Study: People Are More Generous Than You Think

Study: People Are More Generous Than You Think

A new study from market research company GFK smashes the cynical notion that society is growing more selfish.

According to the study’s 22,000 interviews in 17 countries, an average of 39% of people dedicate time to helping others. Some volunteer daily, others weekly — and the majority at least one a month.

And this may surprise some people: the men surveyed are slightly more generous in helping others than the woman.

The survey also shows worldwide interest in altruism: The six most generous countries span across the globe.

Mexico is the most generous (49%), followed by the USA (46%) and the Netherlands (45%). China, Brazil, and Germany also belong to the upper part of the ranking.

On the opposite side of the list are France (28%), South Korea (20%), and Japan (13%).

The desire to help others is not purely altruistic; many studies also indicate that volunteers benefit from the experience. As reported by Harvard Health Publications, volunteering generates a “happiness effect.”

According to the Harvard report, people who volunteer monthly are 7% more likely to consider themselves “very happy;”  that number rises to 12% for people who volunteer every two to four weeks, and 16% for weekly volunteers. That’s “a hike in happiness comparable to having an income of $75,000–$100,000 versus $20,000,” reports Harvard.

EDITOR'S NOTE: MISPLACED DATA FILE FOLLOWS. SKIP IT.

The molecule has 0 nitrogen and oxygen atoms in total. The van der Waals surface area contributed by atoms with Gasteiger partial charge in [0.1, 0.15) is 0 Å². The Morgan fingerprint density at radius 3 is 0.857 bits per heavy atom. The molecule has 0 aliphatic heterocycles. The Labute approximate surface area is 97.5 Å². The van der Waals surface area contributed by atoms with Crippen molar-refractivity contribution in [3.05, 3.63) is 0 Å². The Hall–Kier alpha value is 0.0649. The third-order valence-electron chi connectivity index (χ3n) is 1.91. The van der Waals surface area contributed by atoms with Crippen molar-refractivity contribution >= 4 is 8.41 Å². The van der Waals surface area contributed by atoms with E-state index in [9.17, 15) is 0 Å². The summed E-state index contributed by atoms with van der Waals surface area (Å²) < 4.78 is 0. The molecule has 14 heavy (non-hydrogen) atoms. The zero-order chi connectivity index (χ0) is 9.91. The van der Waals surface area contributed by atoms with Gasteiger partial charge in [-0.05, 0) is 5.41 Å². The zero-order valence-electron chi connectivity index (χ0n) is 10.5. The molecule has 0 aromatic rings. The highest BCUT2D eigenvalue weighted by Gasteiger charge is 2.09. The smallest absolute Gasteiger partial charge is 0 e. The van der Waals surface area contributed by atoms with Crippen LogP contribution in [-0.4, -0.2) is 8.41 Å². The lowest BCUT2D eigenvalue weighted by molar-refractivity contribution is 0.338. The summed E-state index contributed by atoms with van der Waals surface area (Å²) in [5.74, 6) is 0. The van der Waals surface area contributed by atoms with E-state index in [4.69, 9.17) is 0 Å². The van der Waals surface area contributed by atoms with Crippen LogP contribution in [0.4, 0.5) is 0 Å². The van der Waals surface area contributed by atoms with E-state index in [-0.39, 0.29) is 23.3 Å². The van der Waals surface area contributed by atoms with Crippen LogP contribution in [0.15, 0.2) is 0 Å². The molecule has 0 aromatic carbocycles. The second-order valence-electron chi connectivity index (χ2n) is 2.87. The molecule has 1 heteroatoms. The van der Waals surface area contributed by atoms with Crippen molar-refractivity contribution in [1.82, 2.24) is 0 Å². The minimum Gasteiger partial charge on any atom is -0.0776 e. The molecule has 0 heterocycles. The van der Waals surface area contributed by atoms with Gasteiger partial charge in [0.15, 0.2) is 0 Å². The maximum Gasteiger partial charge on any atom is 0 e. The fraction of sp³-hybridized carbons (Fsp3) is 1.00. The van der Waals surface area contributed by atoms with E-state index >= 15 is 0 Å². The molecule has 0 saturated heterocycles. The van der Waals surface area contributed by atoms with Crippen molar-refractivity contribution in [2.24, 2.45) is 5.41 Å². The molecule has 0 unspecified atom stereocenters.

Volunteering also helps in connecting with others, by providing an opportunity to work with people committed to the same cause. Bonding with others is especially important in an era when, according to an AARP survey, people are more in contact than ever with the outside world, thanks to technology, yet lonelier than ever.

On a deeper level, volunteering creates the feeling of contributing to a “greater good,” and provides a meaningful purpose in life. This fulfillment can have a major impact on overall health. based on the results of a review of available studies conducted in 2013, people who dedicate time to help those in need enjoy a longer lifespan, provided that they commit to volunteering on a regular basis.

So get inspired, and volunteer with an animal shelter, soup kitchen, or anywhere else that needs your help. It’s good for everyone — including you.

Note: Please keep comments peaceful and family friendly.

Join the Conversation


  1. SUE

    giving does not have to mean money all the time it can mean time attention consideration to others even donating things you don’t need anymore is giving

    Reply Report comment
  2. Dawn Mello

    When I volunteered, I was frustrated, it was myself and my daughter, we would hand out free food and the people would actually complain, only one person said thank you. My daughter said she didn’t want to volunteer ever again after having those experiences. When I volunteered in an animal shelter, all of us volunteers were treated horrible. So I can’t say it made me happier, the animals did, not the people.

    Reply Report comment

Get The Newsletter!

Fields marked with an * are required